Photography, Stories Told

You know your bonfire is outrageous when the EPA gets involved

The EPA demands that an impact statement be filed before it is lit. The local airport routes landing airplanes around it. Its intense, radiating heat evaporates falling raindrops well before they hit the ground and repels all but the boldest spectators. It’s the homecoming bonfire at Rose-Hulman Institute of Technology, and it’s massive.

2015 Rose-Hulman bonfire

Stepping back, the fire illuminates those who’ve come to see it, casting them in glowing silhouette.

People watching the bonfire

It’s only when you move back far enough to get the licking flames fully in the frame that you see this fire’s enormity.

People watching the bonfire

The flames are so bright that the surrounding trees are lit as during the daytime.

People and trees well lit

My first bonfire was my freshman year at Rose, in 1985. We swiped railroad ties from rail yards all over west-central Indiana. I feel sure now that the railroads knew what we were up to and gave tacit approval. You can’t steal this many ties without attracting attention! Today, I’m told, the ties are purchased and trucked in. We also used to pilfer the outhouse that is always placed atop the structure. I’m sure the last outhouse within a hundred miles was filched 20 years ago. Today’s outhouses must be purpose-built.

2015 Rose-Hulman bonfire

I went to all four bonfires during my time at Rose, and maybe one or two more while I lived in Terre Haute in the several years that followed. It wasn’t until my sons were teenagers that I went back — I wanted to spark their interest in higher education. What better way to start than to share one of the most audacious events at any school anywhere.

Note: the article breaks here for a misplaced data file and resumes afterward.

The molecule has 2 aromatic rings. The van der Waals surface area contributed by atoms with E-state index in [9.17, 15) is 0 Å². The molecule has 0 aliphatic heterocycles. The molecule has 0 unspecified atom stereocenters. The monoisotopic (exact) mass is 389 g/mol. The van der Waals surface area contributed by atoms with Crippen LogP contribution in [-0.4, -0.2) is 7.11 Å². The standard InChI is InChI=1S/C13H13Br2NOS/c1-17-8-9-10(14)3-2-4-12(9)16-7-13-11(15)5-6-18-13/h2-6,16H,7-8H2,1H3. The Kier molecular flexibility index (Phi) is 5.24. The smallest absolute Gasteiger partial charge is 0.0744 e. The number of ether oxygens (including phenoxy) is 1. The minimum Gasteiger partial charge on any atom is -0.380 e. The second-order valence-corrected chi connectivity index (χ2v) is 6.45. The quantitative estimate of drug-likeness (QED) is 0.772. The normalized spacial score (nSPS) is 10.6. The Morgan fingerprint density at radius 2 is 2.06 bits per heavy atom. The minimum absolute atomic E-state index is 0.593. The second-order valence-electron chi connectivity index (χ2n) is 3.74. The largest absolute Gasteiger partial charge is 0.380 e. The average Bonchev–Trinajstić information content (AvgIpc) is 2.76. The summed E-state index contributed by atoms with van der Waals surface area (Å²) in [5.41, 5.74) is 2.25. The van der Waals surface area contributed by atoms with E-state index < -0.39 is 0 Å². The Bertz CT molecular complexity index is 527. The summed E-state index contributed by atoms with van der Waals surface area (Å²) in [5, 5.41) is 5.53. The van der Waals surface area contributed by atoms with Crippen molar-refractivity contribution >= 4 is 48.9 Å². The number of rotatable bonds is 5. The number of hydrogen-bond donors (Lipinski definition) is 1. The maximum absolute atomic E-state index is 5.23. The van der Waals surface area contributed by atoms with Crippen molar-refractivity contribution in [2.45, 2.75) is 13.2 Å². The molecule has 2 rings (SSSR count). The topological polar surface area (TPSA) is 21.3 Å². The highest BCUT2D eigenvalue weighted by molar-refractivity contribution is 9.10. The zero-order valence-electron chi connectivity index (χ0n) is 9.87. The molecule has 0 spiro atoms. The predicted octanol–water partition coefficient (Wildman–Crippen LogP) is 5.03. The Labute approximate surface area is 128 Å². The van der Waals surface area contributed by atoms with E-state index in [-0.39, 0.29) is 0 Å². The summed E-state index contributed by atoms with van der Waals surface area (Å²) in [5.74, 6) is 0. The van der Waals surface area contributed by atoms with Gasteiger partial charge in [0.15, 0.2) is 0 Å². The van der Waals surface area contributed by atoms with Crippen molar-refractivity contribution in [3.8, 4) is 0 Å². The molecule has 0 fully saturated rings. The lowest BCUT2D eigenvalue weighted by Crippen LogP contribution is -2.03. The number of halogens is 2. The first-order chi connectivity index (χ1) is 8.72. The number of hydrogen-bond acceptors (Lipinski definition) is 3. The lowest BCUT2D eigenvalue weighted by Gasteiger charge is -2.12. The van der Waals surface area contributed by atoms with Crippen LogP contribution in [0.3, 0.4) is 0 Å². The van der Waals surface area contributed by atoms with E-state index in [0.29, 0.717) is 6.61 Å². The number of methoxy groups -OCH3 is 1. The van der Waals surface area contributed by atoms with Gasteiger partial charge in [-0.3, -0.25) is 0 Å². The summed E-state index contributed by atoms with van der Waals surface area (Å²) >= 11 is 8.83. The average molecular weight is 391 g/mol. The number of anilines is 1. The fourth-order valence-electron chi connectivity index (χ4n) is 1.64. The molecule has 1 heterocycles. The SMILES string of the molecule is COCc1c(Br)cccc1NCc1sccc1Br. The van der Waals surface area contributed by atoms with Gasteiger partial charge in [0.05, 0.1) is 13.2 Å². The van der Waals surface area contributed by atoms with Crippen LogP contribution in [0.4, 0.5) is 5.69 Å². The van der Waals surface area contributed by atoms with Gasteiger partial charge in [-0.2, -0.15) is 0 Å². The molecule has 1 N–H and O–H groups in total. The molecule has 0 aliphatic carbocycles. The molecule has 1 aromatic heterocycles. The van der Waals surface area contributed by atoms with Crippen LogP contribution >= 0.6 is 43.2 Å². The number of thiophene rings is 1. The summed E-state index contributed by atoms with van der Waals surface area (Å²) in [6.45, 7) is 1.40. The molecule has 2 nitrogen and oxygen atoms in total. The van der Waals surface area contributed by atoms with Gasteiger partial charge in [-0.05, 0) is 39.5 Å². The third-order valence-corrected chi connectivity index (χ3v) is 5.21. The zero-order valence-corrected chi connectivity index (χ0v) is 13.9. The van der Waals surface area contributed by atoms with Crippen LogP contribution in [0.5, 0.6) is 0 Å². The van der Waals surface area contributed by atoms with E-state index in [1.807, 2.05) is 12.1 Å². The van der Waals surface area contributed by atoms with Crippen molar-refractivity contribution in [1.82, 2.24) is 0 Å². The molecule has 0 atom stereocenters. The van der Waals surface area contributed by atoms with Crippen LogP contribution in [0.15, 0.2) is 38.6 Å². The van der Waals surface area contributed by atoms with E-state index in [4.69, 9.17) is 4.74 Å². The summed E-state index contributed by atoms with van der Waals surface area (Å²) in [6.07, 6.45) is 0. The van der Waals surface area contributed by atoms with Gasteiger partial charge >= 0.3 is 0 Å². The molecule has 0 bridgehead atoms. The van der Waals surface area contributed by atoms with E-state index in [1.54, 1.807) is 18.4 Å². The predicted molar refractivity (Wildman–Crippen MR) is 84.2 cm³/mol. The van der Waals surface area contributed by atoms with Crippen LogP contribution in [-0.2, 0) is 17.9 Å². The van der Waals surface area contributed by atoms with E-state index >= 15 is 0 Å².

This year, I took my youngest son, now 16, and my girlfriend and her 14-year-old son. That young man just started high school — and has engineering aspirations and aptitudes. He’s right up Rose-Hulman’s alley!


I’ve shared the bonfire from a few past years, too: 2009, 2010, and 2012.

Advertisements
Standard
Life

Potawatomi dancers at the pow wow

Potawatomi dancersI’ve known for most of my life that I have Potawatomi and Cherokee Indian ancestors. I’ve always felt more connected to my German roots, but I’ve been curious about my Indian side just the same. So when the opportunity came up to see a Potawatomi pow wow, I took it.

The Pokagon band of Potawatomi Indians (or, as they say, Pokégnek Bodéwadmik), has this pow wow every Labor Day weekend on its land near Dowagiac, Michigan. Potawatomi from all over gather to dance and sing and celebrate their heritage. It’s also an opportunity for many tribes, not just Potawatomi, to sell handmade goods. Of course we checked out the booths, and I even bought a colorful piece of pottery. But the dancing was where it was at.

This young lady’s feet barely left the ground as she danced. It is supposed to symbolize her connection to mother Earth.

Potawatomi dancers

In contrast, this flamboyant fellow really twisted and twirled, his fringe always flying.

Potawatomi dancers

Wait, what? A blonde-haired Potawatomi dancer?

Potawatomi dancers

I soon figured out that the more elaborate the regalia, the more active the dancing.

Potawatomi dancers

I’ve always thought my Potawatomi ancestors came from my mother’s mother’s family, but I’ve been mistaken. Talking about it in the car on the way home, Mom said that her mother’s family had Cherokee ancestors, but Grandpa’s grandmother was full Potawatomi. That made Grandpa a quarter Potawatomi, but you never would have guessed it as he looked like he came straight off the boat from Germany. Even though I’m just one sixteenth Potawatomi (and probably an equal measure Cherokee), I look far more Indian than my grandfather ever did.

Last year about this time I attended the rededication of a monument to Potawatomi chief Menominee. Check it out.

Standard